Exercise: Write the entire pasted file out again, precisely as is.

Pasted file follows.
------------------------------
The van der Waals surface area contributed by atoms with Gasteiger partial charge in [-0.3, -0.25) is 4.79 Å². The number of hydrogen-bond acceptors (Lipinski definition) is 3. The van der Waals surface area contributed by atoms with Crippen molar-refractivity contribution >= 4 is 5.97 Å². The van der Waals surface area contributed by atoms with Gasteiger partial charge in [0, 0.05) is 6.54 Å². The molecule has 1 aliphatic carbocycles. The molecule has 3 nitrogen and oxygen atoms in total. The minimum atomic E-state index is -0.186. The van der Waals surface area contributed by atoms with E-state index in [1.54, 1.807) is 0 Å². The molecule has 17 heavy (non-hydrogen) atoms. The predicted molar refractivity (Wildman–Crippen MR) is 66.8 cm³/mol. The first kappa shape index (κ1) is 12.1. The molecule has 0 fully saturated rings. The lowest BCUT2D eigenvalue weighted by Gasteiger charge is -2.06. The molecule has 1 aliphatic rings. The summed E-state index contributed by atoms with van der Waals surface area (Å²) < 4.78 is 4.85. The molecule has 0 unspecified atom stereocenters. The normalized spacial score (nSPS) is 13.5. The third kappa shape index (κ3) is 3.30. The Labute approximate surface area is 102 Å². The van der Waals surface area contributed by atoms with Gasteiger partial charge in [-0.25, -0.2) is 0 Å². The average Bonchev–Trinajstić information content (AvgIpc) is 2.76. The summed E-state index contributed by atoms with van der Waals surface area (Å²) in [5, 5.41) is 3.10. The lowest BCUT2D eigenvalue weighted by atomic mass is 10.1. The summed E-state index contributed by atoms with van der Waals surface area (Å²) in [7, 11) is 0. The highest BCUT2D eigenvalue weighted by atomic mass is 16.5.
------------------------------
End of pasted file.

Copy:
The van der Waals surface area contributed by atoms with Gasteiger partial charge in [-0.3, -0.25) is 4.79 Å². The number of hydrogen-bond acceptors (Lipinski definition) is 3. The van der Waals surface area contributed by atoms with Crippen molar-refractivity contribution >= 4 is 5.97 Å². The van der Waals surface area contributed by atoms with Gasteiger partial charge in [0, 0.05) is 6.54 Å². The molecule has 1 aliphatic carbocycles. The molecule has 3 nitrogen and oxygen atoms in total. The minimum atomic E-state index is -0.186. The van der Waals surface area contributed by atoms with E-state index in [1.54, 1.807) is 0 Å². The molecule has 17 heavy (non-hydrogen) atoms. The predicted molar refractivity (Wildman–Crippen MR) is 66.8 cm³/mol. The first kappa shape index (κ1) is 12.1. The molecule has 0 fully saturated rings. The lowest BCUT2D eigenvalue weighted by Gasteiger charge is -2.06. The molecule has 1 aliphatic rings. The summed E-state index contributed by atoms with van der Waals surface area (Å²) < 4.78 is 4.85. The molecule has 0 unspecified atom stereocenters. The normalized spacial score (nSPS) is 13.5. The third kappa shape index (κ3) is 3.30. The Labute approximate surface area is 102 Å². The van der Waals surface area contributed by atoms with Gasteiger partial charge in [-0.25, -0.2) is 0 Å². The average Bonchev–Trinajstić information content (AvgIpc) is 2.76. The summed E-state index contributed by atoms with van der Waals surface area (Å²) in [5, 5.41) is 3.10. The lowest BCUT2D eigenvalue weighted by atomic mass is 10.1. The summed E-state index contributed by atoms with van der Waals surface area (Å²) in [7, 11) is 0. The highest BCUT2D eigenvalue weighted by atomic mass is 16.5.